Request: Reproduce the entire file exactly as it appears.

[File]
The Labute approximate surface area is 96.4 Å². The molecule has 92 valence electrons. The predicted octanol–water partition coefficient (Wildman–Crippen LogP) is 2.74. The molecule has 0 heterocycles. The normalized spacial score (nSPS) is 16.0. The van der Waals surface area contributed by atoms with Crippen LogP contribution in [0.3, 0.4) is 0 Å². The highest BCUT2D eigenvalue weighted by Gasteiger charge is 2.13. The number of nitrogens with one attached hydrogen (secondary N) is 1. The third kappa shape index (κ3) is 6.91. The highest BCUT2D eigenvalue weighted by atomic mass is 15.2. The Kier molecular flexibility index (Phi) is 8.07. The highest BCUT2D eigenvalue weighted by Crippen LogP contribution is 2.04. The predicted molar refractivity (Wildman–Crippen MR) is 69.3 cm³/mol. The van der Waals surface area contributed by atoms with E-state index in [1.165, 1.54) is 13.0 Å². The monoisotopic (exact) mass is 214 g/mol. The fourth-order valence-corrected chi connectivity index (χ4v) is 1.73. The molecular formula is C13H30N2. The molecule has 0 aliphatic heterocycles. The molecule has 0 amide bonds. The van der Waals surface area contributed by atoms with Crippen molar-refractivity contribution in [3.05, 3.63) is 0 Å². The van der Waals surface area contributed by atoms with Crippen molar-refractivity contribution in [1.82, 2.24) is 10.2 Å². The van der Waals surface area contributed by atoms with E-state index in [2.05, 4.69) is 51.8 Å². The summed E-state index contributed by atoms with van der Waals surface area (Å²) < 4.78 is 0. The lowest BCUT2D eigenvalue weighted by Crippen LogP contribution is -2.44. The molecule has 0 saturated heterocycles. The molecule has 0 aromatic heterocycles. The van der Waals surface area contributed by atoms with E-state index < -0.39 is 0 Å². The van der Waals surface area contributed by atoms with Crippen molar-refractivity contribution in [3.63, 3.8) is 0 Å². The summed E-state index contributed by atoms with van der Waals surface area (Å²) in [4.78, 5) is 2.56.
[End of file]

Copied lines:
The Labute approximate surface area is 96.4 Å². The molecule has 92 valence electrons. The predicted octanol–water partition coefficient (Wildman–Crippen LogP) is 2.74. The molecule has 0 heterocycles. The normalized spacial score (nSPS) is 16.0. The van der Waals surface area contributed by atoms with Crippen LogP contribution in [0.3, 0.4) is 0 Å². The highest BCUT2D eigenvalue weighted by Gasteiger charge is 2.13. The number of nitrogens with one attached hydrogen (secondary N) is 1. The third kappa shape index (κ3) is 6.91. The highest BCUT2D eigenvalue weighted by atomic mass is 15.2. The Kier molecular flexibility index (Phi) is 8.07. The highest BCUT2D eigenvalue weighted by Crippen LogP contribution is 2.04. The predicted molar refractivity (Wildman–Crippen MR) is 69.3 cm³/mol. The van der Waals surface area contributed by atoms with E-state index in [1.165, 1.54) is 13.0 Å². The monoisotopic (exact) mass is 214 g/mol. The fourth-order valence-corrected chi connectivity index (χ4v) is 1.73. The molecular formula is C13H30N2. The molecule has 0 aliphatic heterocycles. The molecule has 0 amide bonds. The van der Waals surface area contributed by atoms with Crippen molar-refractivity contribution in [3.05, 3.63) is 0 Å². The van der Waals surface area contributed by atoms with Crippen molar-refractivity contribution in [1.82, 2.24) is 10.2 Å². The van der Waals surface area contributed by atoms with E-state index in [2.05, 4.69) is 51.8 Å². The summed E-state index contributed by atoms with van der Waals surface area (Å²) < 4.78 is 0. The lowest BCUT2D eigenvalue weighted by Crippen LogP contribution is -2.44. The molecule has 0 saturated heterocycles. The molecule has 0 aromatic heterocycles. The van der Waals surface area contributed by atoms with E-state index < -0.39 is 0 Å². The van der Waals surface area contributed by atoms with Crippen molar-refractivity contribution in [3.63, 3.8) is 0 Å². The summed E-state index contributed by atoms with van der Waals surface area (Å²) in [4.78, 5) is 2.56.